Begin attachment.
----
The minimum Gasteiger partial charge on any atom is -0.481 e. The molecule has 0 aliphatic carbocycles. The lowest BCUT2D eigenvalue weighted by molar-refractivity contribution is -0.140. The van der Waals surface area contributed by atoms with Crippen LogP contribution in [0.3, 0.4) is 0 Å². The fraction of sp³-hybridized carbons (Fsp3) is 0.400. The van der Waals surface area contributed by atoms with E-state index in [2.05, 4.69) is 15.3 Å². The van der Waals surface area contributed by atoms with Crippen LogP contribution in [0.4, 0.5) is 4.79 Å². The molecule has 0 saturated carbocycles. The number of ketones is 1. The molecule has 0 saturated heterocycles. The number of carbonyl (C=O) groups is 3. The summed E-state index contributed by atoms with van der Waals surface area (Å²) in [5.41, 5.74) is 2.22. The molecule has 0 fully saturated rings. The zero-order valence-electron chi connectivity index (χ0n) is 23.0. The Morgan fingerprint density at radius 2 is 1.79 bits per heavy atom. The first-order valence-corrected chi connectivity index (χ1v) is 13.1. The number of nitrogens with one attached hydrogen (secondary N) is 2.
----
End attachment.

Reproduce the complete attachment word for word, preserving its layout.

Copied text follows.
The minimum Gasteiger partial charge on any atom is -0.481 e. The molecule has 0 aliphatic carbocycles. The lowest BCUT2D eigenvalue weighted by molar-refractivity contribution is -0.140. The van der Waals surface area contributed by atoms with Crippen LogP contribution in [0.3, 0.4) is 0 Å². The fraction of sp³-hybridized carbons (Fsp3) is 0.400. The van der Waals surface area contributed by atoms with E-state index in [2.05, 4.69) is 15.3 Å². The van der Waals surface area contributed by atoms with Crippen LogP contribution in [0.4, 0.5) is 4.79 Å². The molecule has 0 saturated carbocycles. The number of ketones is 1. The molecule has 0 saturated heterocycles. The number of carbonyl (C=O) groups is 3. The summed E-state index contributed by atoms with van der Waals surface area (Å²) in [5.41, 5.74) is 2.22. The molecule has 0 fully saturated rings. The zero-order valence-electron chi connectivity index (χ0n) is 23.0. The Morgan fingerprint density at radius 2 is 1.79 bits per heavy atom. The first-order valence-corrected chi connectivity index (χ1v) is 13.1. The number of nitrogens with one attached hydrogen (secondary N) is 2.